Would anyone miss table file output in PLY?

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David Beazley

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Apr 26, 2012, 2:27:21 PM4/26/12
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I've been thinking about some cleanup to PLY lately and have a question. Would anyone actually miss the table output in PLY (parsetab.py, lextab.py) if it were removed entirely? Here's some context:

The original version of PLY was developed on a 200 MHZ home computer about 12 years ago. At that time, generation of the LALR tables was relatively expensive so creating table files was a way of caching the result and reusing it (much like Python uses .pyc files). Today, it's a bit different. For instance, making the LALR tables for the ANSI C grammar (over 200 rules and nearly 350 states) on a modern machine only takes around a half a second. Thus, I'm honestly wondering if I could just ditch all of that table reading/writing code and not worry about it.

Does anyone have any particular thoughts about this?

Cheers,
Dave

Erez Sh

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Apr 27, 2012, 12:48:57 AM4/27/12
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Half a second is quite a while, imho. ply can be useful for many types
of software, not just compilers, and a delay in the loading time can
really affect their usability.
As an alternative, perhaps you could make the table object pickle-able
(and accessible), so that the caller can implement caching himself if
he finds it important. As a bonus, it could be stored elsewhere, like
in a database. Just an idea.

Bart Whiteley

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Apr 27, 2012, 1:01:19 AM4/27/12
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I agree with Erez. I would like to see this optimization remain in some form.
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David Beazley

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Apr 27, 2012, 7:46:49 AM4/27/12
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I agree that focusing on pickling might be a sensible way to go about it. Specifically, make it so that the instance returned by lex() and yacc() can be pickled as desired by the user.

I'm not planning any changes along these lines for Ply-3.5, but will consider it in future releases later.

Cheers,
Dave


On Apr 27, 2012, at 4:49 AM, David Cournapeau wrote:
> I use ply to parse the package declaration in my packaging tool bento, and the related command line tools would be significantly slower without the ply caching.
>
> OTOH, the current caching solution is a bit difficult to use in those situation: I think having a pickable object, and extracting the caching policy away from the main code would cover most usecases in that context.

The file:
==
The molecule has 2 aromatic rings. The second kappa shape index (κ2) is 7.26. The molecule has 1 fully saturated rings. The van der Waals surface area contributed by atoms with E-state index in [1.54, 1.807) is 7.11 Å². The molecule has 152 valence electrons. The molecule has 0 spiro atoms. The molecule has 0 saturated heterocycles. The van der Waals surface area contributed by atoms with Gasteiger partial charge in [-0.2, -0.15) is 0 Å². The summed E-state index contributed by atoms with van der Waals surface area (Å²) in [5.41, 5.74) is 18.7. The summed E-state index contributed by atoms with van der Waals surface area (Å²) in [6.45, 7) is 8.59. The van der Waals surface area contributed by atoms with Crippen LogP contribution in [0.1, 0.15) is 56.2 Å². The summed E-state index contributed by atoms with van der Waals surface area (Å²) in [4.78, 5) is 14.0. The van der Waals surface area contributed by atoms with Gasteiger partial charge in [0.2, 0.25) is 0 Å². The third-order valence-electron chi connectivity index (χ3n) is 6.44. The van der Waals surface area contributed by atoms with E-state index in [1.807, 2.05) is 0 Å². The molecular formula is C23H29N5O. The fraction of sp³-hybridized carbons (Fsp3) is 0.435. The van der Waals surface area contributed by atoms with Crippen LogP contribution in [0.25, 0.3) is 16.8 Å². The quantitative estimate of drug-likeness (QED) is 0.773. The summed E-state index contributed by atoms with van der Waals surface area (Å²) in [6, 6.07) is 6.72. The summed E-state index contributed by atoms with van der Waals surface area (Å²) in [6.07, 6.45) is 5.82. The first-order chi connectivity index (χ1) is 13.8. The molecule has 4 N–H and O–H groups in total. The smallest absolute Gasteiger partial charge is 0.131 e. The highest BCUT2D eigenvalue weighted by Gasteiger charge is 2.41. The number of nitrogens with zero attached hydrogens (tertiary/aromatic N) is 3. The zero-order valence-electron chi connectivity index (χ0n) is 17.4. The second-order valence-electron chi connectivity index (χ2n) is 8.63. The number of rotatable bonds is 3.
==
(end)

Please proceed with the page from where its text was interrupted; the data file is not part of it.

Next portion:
>
> David

Gašper Ažman

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Apr 26, 2012, 9:32:53 PM4/26/12
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Hm.

I'm not using that functionality personally - as far as I'm concerned,
you can ditch it.

Gasper
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Rob Fowler

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Apr 27, 2012, 8:02:13 AM4/27/12
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Pickling sounds like a great idea, if possible. Personally the table system works ok for my compiler as well.

David Cournapeau

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Apr 27, 2012, 5:49:37 AM4/27/12
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On Thu, Apr 26, 2012 at 7:27 PM, David Beazley <da...@dabeaz.com> wrote:

Dave Benjamin

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Apr 27, 2012, 2:01:23 AM4/27/12
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I think making it so that the user can decide how best to store the precalculated data, or not to store it all, would be nicest. Dropping files in the current directory is not really ideal as a factory setting, though there are surely still use cases that benefit from that behavior.

Joseph S. Tate

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Apr 27, 2012, 11:19:46 AM4/27/12
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Another vote for leaving the optimization in some form.
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John Szakmeister

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Apr 26, 2012, 2:50:01 PM4/26/12
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One project I worked on was almost as big as the ANSI C grammar. I
don't think it would have been quite as useful had we needed to wait
for tables every time. OTOH, processors have come a long way since
then, and I haven't worked on that project in a while. Personally, I
think I'd want to keep it from doing that work over again. But I
certainly wouldn't cry about it leaving either. :-)

-John

Boriel

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Apr 27, 2012, 3:49:19 AM4/27/12
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I agree with Erez and Bart.

BTW, I currently notice some delay when starting ply (my compiler, http://zxbasicand) for the first time it generates LALR tables, and they might be useful for other purposes.

On the other hand, I understand you want to clean up PLY (e.g. this makes it simpler and more maintainable). Maybe you could move that code out, to a different module or something?

Regards,
Jose

2012/4/27 Bart Whiteley <bwhi...@gmail.com>



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